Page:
Thursday, December 30, 2010
Turns out that last year's Credit Card Act is -- brace yourselves -- making it a lot harder for stores to offer credit to people who are only married to people with jobs.
The Credit Card Act signed into law last year was supposed to stop financial institutions from sleazy antics. But instead, some retailers say, it may restrict stay-at-home moms.
Dress Barn Inc., Home Depot Inc., Citigroup Inc. and other companies are urging the Federal Reserve to drop a proposed rule that would require credit-card issuers to consider only a borrower's "independent" income rather than household income. The new standard, which would apply to new credit-card accounts and requests to increase limits on existing accounts, could make it difficult for some customers to get credit on the spot, especially stay-at-home moms.
Whenever anybody points out that regulatory policy is hurting business, deterring employment, and blunting the effectiveness of stimulative fiscal policy, "progressives" demand examples. Well, here is one teensy-weensy little example. But never mind that. Is this good social policy?
These rules, apparently, are meant to prevent people from borrowing more money than they can repay. Instead, they prevent a non-working spouse from borrowing from retailers on the credit of the working spouse. There are at least three obvious consequences of the proposed rule.
First, it will limit the financial autonomy of non-working spouses, who will now have to go hat-in-hand to the working spouse to make a purchase on store credit. If President Obama intended that when he signed the Credit Card Act, did he discuss it with Michelle first?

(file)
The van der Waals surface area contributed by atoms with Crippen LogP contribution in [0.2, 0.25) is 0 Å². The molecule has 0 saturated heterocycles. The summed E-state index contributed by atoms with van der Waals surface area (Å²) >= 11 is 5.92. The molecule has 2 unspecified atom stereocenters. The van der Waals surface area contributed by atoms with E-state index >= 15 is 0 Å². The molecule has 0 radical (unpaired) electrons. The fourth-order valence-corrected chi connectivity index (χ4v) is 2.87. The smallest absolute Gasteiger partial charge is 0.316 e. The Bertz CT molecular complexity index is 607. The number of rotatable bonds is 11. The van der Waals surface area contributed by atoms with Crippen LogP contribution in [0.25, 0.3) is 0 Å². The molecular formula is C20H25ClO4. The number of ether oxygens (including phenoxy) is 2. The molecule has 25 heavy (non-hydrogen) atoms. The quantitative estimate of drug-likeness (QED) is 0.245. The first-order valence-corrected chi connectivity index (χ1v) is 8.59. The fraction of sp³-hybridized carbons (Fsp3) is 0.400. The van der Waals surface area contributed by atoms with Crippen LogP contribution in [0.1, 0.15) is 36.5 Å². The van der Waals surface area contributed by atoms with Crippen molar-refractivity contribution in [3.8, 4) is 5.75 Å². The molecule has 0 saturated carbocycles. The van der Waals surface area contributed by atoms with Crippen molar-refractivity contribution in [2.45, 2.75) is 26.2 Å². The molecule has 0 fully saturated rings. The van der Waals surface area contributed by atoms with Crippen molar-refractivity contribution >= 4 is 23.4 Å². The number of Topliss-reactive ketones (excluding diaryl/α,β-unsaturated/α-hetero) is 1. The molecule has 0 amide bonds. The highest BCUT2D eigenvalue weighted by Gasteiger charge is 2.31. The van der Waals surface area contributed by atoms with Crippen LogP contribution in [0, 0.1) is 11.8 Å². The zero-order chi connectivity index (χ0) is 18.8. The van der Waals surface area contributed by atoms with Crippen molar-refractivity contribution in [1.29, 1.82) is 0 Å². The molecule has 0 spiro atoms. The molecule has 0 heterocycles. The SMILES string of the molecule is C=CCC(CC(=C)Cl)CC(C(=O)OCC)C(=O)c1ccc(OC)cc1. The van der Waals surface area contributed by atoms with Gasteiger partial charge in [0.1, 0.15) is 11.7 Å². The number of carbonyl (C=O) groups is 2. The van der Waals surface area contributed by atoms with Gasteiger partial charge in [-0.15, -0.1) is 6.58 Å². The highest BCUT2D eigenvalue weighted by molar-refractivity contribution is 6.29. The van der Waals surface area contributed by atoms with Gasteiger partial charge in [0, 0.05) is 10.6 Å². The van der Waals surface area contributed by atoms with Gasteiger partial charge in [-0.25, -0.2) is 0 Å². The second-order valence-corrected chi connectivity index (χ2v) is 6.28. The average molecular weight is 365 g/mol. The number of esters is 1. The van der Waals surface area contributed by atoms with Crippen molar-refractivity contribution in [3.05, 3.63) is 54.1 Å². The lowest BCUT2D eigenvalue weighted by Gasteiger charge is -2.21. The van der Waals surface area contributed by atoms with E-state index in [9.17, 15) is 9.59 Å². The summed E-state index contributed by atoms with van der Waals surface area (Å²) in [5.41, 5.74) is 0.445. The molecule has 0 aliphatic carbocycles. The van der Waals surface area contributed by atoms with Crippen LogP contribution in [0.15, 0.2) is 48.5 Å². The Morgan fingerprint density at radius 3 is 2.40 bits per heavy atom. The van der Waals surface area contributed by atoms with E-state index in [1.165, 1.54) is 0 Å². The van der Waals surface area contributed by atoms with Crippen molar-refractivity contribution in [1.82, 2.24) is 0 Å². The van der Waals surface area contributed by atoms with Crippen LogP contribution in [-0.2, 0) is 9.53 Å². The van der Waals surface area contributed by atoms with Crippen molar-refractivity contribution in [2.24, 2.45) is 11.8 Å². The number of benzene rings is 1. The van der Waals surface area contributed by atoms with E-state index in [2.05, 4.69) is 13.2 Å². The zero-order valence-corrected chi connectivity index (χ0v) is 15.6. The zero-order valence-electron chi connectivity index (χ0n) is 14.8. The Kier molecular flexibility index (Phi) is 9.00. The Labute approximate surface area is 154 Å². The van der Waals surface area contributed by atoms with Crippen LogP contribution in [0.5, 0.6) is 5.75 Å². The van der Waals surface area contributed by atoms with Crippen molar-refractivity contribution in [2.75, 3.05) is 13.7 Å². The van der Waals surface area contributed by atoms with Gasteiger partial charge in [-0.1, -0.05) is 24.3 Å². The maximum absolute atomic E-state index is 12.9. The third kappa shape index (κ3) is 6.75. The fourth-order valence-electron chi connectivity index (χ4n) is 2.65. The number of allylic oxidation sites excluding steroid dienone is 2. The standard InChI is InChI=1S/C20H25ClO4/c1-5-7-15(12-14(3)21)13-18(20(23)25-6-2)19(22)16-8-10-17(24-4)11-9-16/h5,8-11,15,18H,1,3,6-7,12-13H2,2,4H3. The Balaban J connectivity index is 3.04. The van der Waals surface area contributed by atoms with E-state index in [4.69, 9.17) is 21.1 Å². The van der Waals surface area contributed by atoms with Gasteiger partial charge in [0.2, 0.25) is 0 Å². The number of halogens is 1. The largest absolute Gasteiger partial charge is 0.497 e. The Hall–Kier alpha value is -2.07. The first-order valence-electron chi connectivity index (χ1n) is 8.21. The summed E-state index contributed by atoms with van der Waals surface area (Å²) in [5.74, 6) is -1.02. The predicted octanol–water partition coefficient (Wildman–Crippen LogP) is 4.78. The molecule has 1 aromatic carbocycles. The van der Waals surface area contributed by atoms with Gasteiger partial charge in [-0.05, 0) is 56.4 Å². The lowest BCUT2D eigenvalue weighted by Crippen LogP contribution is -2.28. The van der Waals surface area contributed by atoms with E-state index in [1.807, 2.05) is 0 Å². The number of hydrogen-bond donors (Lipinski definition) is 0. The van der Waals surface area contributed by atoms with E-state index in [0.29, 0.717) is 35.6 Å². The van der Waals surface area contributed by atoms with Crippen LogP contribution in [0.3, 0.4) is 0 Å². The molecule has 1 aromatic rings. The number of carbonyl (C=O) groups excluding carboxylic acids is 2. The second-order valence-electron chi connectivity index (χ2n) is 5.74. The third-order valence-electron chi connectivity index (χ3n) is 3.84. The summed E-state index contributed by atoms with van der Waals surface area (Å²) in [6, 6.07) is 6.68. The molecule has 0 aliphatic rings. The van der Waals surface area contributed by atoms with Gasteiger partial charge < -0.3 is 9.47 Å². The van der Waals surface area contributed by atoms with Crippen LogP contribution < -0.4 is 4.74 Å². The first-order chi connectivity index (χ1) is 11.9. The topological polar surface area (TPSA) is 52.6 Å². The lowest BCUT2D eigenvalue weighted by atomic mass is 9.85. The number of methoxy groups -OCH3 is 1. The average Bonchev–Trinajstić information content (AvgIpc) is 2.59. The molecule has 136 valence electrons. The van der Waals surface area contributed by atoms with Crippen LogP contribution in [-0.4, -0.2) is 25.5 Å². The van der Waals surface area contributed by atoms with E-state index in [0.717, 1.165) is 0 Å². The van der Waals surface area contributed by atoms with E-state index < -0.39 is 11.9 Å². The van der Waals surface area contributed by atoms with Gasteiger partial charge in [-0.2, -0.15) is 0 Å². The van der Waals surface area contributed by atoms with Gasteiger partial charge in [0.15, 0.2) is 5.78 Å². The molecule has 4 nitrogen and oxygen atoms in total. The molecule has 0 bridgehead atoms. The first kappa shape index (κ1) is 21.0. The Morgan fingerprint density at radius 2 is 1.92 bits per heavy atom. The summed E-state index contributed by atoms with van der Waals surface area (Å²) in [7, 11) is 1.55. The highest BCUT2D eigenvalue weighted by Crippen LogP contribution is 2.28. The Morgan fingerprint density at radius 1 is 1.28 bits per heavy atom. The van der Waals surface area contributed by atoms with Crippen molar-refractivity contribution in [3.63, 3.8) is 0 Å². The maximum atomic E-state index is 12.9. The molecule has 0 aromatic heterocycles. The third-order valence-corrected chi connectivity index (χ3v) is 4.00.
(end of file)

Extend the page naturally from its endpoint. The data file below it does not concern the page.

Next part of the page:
Second, it will drive borrowing from retailer lenders, which lend less money and only for the purchase of their own products, to bank credit card issuers. Since it is a lot easier to get overextended on MasterCard and Visa than on a Dress Barn account, the rule would seem to undermine even the paternalistic objectives of the Credit Card Act.
Third, the rule mocks the idea that a marriage creates a single economic unit, spreading the risks and rewards between the spouses. Er, if President Obama intended that when he signed the Credit Card Act, did he discuss it with Michelle first?
All of these consequences are both probable and foreseeable, but when these rules are enacted and the consequences actually occur, the media will call them "unintended." Is a consequence really "unintended" when it is obvious ex ante?
This may be one of the few good unintended consequences of the Credit Card Act. It will save the non-working spouse from devastating their credit should the couple split.
And if you want to get the non-working spouse a credit card then have the working spouse co-sign-get a joint account. It's not that hard.